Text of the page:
Can you imagine Indiana without the Baltimore Oriole? An alarming new report by National Audubon Society scientists reveals that orioles and hundreds of other birds are threatened by global warming. Many could go extinct without decisive action to protect their habitats and reduce the severity of global warming.
Audubon ornithologists spent seven years studying 588 bird species and found that 314 face significant risk in a warming world. Of those, 126 species are at risk of severe declines by 2050, and a further 188 species face the same fate by 2080, with numerous extinctions possible if global warming is allowed to erase the havens birds occupy today.
If we do nothing, many of these birds could disappear in our children’s lifetimes. That would be a less joyful future by itself, but we know that losing our birds is not the only consequence of global warming. Extreme weather, fierce wildfires, agricultural disruptions, sea level rise and greater threats to our health, these are consequences we’re already seeing today.
To me, this is personal. This is about who I am and what kind of world I want to live in and leave behind. We have an imperative to act. And the Audubon study, despite wildly clanging alarm bells, also contains plenty of reason to hope. It’s a road map to a better future for birds and for ourselves.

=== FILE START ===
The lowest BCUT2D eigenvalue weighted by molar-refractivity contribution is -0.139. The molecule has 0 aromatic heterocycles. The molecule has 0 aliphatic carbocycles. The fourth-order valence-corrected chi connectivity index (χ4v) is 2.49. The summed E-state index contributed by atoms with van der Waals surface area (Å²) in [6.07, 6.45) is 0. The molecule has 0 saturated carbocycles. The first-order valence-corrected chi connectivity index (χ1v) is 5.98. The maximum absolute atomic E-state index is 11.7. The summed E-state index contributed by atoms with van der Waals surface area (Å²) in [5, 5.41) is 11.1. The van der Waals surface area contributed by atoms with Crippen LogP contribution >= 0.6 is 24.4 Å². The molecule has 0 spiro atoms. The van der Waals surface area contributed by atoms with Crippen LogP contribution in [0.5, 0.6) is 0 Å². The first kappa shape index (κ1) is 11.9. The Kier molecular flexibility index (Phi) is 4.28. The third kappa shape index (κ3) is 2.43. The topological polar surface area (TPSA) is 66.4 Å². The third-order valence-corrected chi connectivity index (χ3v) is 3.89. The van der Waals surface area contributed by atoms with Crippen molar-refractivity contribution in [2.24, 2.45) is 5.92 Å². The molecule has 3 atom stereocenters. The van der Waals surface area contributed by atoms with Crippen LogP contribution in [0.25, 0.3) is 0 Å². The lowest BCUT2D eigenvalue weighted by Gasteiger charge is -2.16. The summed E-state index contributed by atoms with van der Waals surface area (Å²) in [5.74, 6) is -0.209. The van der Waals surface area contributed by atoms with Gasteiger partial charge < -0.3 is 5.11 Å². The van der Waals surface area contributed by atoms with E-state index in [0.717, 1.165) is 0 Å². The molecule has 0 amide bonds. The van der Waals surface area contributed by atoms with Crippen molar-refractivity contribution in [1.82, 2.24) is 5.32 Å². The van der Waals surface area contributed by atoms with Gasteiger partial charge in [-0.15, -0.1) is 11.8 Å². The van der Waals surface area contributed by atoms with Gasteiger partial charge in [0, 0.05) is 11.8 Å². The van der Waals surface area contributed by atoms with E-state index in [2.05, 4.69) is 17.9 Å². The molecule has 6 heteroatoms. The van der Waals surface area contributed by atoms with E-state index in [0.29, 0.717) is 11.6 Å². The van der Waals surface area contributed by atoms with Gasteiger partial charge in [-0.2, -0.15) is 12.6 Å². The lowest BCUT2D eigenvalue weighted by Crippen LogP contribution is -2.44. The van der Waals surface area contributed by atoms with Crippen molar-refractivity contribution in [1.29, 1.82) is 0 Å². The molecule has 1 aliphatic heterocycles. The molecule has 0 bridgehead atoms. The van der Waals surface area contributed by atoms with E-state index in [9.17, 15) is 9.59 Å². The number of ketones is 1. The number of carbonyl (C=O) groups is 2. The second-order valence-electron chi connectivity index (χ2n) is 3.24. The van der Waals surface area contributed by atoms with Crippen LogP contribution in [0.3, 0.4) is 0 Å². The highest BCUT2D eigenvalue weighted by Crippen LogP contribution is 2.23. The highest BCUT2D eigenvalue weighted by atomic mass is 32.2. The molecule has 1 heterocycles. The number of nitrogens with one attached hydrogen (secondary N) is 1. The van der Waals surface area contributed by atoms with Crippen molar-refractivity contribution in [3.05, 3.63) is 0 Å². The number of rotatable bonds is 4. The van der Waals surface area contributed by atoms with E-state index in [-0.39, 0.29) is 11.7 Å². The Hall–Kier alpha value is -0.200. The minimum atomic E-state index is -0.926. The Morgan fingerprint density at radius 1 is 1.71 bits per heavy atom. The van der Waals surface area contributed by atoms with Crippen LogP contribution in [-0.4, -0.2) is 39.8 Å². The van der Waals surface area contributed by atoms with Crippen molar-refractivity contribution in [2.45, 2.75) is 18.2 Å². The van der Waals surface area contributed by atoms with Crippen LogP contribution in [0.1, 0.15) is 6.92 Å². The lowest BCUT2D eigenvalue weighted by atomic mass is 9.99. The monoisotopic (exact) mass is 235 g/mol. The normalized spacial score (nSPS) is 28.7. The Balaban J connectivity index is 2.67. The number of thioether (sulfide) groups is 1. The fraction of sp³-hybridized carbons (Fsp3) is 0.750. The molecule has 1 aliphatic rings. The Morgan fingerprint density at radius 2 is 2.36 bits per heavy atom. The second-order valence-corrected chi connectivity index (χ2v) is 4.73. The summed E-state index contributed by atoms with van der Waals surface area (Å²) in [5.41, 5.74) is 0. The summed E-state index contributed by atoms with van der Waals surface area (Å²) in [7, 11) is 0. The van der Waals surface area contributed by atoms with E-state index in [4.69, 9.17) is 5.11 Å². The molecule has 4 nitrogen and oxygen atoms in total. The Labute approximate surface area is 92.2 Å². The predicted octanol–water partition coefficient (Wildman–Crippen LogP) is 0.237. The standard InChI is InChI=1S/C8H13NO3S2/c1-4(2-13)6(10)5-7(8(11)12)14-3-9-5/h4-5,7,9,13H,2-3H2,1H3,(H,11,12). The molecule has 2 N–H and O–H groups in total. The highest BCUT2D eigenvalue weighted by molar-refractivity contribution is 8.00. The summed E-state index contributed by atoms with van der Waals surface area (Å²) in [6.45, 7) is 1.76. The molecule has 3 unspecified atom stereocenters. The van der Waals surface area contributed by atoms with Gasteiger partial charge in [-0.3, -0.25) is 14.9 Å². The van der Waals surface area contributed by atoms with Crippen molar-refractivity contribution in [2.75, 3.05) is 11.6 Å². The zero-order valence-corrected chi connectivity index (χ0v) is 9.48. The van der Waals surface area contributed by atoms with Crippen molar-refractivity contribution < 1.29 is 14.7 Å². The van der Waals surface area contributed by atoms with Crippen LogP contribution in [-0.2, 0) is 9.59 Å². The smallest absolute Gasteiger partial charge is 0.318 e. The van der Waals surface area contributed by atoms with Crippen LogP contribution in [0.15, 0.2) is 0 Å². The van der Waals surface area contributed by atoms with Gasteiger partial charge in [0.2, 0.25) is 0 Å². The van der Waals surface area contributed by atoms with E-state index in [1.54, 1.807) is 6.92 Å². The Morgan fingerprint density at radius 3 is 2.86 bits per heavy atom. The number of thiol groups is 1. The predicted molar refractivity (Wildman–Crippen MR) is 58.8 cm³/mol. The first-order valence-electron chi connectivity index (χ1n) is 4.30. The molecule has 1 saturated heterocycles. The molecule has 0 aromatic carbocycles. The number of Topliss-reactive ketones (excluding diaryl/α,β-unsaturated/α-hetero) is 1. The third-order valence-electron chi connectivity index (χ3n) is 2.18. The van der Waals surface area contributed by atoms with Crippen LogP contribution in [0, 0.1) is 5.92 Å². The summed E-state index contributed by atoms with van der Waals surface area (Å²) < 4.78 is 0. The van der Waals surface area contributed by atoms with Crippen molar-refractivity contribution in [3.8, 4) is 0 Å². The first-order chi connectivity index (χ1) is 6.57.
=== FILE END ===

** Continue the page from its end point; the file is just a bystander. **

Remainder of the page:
Broadly speaking, we need to do two things. We need to protect the places birds need today and the places they’ll need in the future. And we need to do everything we can to reduce the severity of global warming.
Audubon is no stranger to protecting bird habitats. The Tippecanoe Audubon Society chapter owns and protects three nature preserves along and near the Eel River. Today, that work takes on even greater urgency. The places birds live today may be bridges to the future.
Audubon’s study also reveals areas that are likely to remain stable for birds even as climate changes, enabling us to identify “stronghold” areas that birds will need to survive in the future. This is a powerful new approach that will help us make smart conservation investments in places that will help birds weather the intensifying storm of climate change.
We know that we must make progress in reducing pollution and use energy more efficiently. The Audubon Society strongly supports the EPA’s efforts to reduce CO2 emissions. Actions like these will help reduce the severity of global warming, creating a brighter future for birds and the rest of us. We know that if birds are in trouble, we are too. Everyone who cares about birds and the well-being of our community has to take that seriously.
We know there is hope. Let’s work together to create a better future for all of us.
Tippecanoe Audubon Society board member